Creative Approaches for Arts Organizations Using Social Media
Small cultural groups that rely heavily on part-time or volunteer staff and donations face a challenge when it comes to developing and executing a social strategy. It’s unfortunate that groups that are so social by nature are often strapped for cash and hampered by the time that staff and volunteers can dedicate to social media. But there are many lessons that can be learned from large cultural organizations with more time and more money.
I had the pleasure recently of working with a group of artists, theatre groups, museums and galleries in the Niagara region of Ontario, population 430,000. I looked for social media success stories in similar sized communities they could relate to. In the end, I decided to highlight the Art Gallery of Ontario (AGO) in Toronto, a world renown gallery in a city of 6 million.
The AGO clearly has full time people running its social media and they’re doing it well. It’s utilizing nine social channels and that’s why it’s a great example. It’s sort of like going to a buffet of social tools already developed where you can pick and choose what will work for you.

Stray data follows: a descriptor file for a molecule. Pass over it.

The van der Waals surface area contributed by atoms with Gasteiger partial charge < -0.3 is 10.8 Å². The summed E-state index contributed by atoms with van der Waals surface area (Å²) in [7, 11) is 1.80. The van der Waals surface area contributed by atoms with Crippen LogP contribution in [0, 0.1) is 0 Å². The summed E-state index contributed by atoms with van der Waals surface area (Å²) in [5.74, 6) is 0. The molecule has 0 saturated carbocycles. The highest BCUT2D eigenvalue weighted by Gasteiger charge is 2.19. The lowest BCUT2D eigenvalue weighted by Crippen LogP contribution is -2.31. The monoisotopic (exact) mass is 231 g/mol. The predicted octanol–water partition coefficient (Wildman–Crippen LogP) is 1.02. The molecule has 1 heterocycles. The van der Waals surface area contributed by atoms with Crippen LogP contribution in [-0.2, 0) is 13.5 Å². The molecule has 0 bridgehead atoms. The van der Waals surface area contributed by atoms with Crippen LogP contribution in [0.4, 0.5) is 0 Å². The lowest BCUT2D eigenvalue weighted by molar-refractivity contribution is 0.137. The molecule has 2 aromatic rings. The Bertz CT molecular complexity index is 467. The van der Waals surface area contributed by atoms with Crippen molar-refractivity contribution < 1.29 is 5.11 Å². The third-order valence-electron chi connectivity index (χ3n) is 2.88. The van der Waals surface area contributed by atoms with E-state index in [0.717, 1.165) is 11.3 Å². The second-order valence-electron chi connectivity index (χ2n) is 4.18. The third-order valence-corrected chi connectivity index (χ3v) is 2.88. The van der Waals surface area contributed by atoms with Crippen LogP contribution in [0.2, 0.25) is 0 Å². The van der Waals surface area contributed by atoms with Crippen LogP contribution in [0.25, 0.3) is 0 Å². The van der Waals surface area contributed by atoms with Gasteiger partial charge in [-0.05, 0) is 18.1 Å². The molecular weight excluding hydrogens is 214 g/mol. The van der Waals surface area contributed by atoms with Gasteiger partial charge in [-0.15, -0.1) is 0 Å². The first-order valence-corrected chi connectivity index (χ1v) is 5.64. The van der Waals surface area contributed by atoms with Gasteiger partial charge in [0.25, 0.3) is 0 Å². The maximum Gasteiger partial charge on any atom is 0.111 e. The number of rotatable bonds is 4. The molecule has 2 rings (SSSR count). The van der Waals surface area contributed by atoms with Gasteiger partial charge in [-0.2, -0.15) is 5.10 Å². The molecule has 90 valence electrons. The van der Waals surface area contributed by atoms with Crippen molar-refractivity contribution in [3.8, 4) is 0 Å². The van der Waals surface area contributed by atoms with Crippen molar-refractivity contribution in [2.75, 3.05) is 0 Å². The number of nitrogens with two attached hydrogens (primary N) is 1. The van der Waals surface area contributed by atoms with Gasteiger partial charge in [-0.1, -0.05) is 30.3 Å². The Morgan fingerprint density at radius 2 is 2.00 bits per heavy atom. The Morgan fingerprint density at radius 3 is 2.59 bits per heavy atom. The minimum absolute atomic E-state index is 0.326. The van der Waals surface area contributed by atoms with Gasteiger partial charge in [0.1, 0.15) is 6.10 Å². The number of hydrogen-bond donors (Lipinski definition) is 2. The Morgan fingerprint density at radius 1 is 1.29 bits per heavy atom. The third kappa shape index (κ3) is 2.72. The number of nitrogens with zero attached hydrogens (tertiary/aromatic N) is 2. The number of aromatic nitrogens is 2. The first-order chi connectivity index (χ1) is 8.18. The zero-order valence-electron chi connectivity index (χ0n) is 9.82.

Here are some tips that can work for any arts group (or business for that matter):
Website/blogsite: The AGO website has a really clean design but manages to have all the information people need accessible on its home page. The site also links to all its social channels. It even gives the opening hours for that day.
Photosharing: It’s using Tumblr to post its “Art of the Day” to showcase the gallery’s collections. The gallery also has a flickr group where gallery visitors can post photos. Pinterest is another visual channel and lots of people are pinning their own gallery photos but the AGO has yet to start a page.
Video: The YouTube channel provides a unique view of the gallery behind the scenes, interviews and video favourites that shine the light on other people and organizations.
Twitter: The gallery uses Twitter effectively, often to drive followers to its Facebook page where they can engage them in a more in-depth experience. Recently, they posted a question on Facebook asking fans to tell them who they thought was the best artist of the 20th century. Tweets asked the same question but drove followers to Facebook to answer it.
Facebook: Facebook can really get your group’s “personality” across. The AGO uses the new timeline to be more visual and engaging. Help each other on Facebook to promote all cultural activities in your community rather than competing. If you’re a museum, talk about theatre. If you’re an art gallery, talk about authors.
LinkedIn: Most people think business networking when they think of LinkedIn but the AGO has taken a creative approach. Clicking the LinkedIn icon on its website takes you directly to its art focused group, rather than a company page.
Sometimes it makes sense to let the big fellows do the leg work and then borrow their ideas. I don’t think they’ll mind.